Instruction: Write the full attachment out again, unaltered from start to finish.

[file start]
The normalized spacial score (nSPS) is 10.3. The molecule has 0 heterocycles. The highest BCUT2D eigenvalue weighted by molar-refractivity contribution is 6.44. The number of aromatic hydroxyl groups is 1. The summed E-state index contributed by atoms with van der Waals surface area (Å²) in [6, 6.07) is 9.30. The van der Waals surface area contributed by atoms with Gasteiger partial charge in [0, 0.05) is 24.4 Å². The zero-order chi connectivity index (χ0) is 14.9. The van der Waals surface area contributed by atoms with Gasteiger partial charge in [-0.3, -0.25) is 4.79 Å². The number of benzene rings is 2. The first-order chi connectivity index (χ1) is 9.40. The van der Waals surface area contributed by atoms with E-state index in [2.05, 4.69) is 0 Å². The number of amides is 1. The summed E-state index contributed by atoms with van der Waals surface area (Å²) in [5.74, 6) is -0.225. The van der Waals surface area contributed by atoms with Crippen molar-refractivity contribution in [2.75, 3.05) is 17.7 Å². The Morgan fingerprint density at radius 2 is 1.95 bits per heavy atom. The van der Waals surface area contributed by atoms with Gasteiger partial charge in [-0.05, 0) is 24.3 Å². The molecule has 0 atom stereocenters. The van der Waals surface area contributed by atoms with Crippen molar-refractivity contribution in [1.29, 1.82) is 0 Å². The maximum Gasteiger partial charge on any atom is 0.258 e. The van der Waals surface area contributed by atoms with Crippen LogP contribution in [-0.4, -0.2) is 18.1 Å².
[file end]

The normalized spacial score (nSPS) is 10.3. The molecule has 0 heterocycles. The highest BCUT2D eigenvalue weighted by molar-refractivity contribution is 6.44. The number of aromatic hydroxyl groups is 1. The summed E-state index contributed by atoms with van der Waals surface area (Å²) in [6, 6.07) is 9.30. The van der Waals surface area contributed by atoms with Gasteiger partial charge in [0, 0.05) is 24.4 Å². The zero-order chi connectivity index (χ0) is 14.9. The van der Waals surface area contributed by atoms with Gasteiger partial charge in [-0.3, -0.25) is 4.79 Å². The number of benzene rings is 2. The first-order chi connectivity index (χ1) is 9.40. The van der Waals surface area contributed by atoms with E-state index in [2.05, 4.69) is 0 Å². The number of amides is 1. The summed E-state index contributed by atoms with van der Waals surface area (Å²) in [5.74, 6) is -0.225. The van der Waals surface area contributed by atoms with Crippen molar-refractivity contribution in [2.75, 3.05) is 17.7 Å². The Morgan fingerprint density at radius 2 is 1.95 bits per heavy atom. The van der Waals surface area contributed by atoms with Gasteiger partial charge in [-0.05, 0) is 24.3 Å². The molecule has 0 atom stereocenters. The van der Waals surface area contributed by atoms with Crippen molar-refractivity contribution in [1.29, 1.82) is 0 Å². The maximum Gasteiger partial charge on any atom is 0.258 e. The van der Waals surface area contributed by atoms with Crippen LogP contribution in [-0.4, -0.2) is 18.1 Å².